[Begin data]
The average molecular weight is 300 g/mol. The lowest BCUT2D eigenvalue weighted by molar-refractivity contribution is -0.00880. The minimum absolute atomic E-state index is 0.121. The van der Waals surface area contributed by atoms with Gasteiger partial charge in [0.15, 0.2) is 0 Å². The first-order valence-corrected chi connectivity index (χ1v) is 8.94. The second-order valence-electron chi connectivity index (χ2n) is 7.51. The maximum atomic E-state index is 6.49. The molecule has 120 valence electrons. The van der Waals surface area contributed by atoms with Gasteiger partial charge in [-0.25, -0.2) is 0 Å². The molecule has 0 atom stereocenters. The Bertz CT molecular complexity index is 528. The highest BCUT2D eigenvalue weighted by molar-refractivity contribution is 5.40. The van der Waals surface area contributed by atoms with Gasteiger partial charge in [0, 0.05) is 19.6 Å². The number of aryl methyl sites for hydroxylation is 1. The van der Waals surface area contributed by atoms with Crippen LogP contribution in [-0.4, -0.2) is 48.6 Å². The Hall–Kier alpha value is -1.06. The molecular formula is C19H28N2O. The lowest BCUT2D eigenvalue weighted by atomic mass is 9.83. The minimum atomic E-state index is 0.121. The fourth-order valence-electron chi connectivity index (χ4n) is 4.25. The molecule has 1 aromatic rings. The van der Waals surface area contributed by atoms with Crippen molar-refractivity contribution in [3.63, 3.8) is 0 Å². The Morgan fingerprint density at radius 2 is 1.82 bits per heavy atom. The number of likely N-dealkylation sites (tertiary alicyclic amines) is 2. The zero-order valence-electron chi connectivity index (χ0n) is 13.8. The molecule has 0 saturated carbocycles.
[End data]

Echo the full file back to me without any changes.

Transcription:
The average molecular weight is 300 g/mol. The lowest BCUT2D eigenvalue weighted by molar-refractivity contribution is -0.00880. The minimum absolute atomic E-state index is 0.121. The van der Waals surface area contributed by atoms with Gasteiger partial charge in [0.15, 0.2) is 0 Å². The first-order valence-corrected chi connectivity index (χ1v) is 8.94. The second-order valence-electron chi connectivity index (χ2n) is 7.51. The maximum atomic E-state index is 6.49. The molecule has 120 valence electrons. The van der Waals surface area contributed by atoms with Gasteiger partial charge in [-0.25, -0.2) is 0 Å². The molecule has 0 atom stereocenters. The Bertz CT molecular complexity index is 528. The highest BCUT2D eigenvalue weighted by molar-refractivity contribution is 5.40. The van der Waals surface area contributed by atoms with Gasteiger partial charge in [0, 0.05) is 19.6 Å². The number of aryl methyl sites for hydroxylation is 1. The van der Waals surface area contributed by atoms with Crippen LogP contribution in [-0.4, -0.2) is 48.6 Å². The Hall–Kier alpha value is -1.06. The molecular formula is C19H28N2O. The lowest BCUT2D eigenvalue weighted by atomic mass is 9.83. The minimum atomic E-state index is 0.121. The fourth-order valence-electron chi connectivity index (χ4n) is 4.25. The molecule has 1 aromatic rings. The van der Waals surface area contributed by atoms with Crippen molar-refractivity contribution in [3.63, 3.8) is 0 Å². The Morgan fingerprint density at radius 2 is 1.82 bits per heavy atom. The number of likely N-dealkylation sites (tertiary alicyclic amines) is 2. The zero-order valence-electron chi connectivity index (χ0n) is 13.8. The molecule has 0 saturated carbocycles.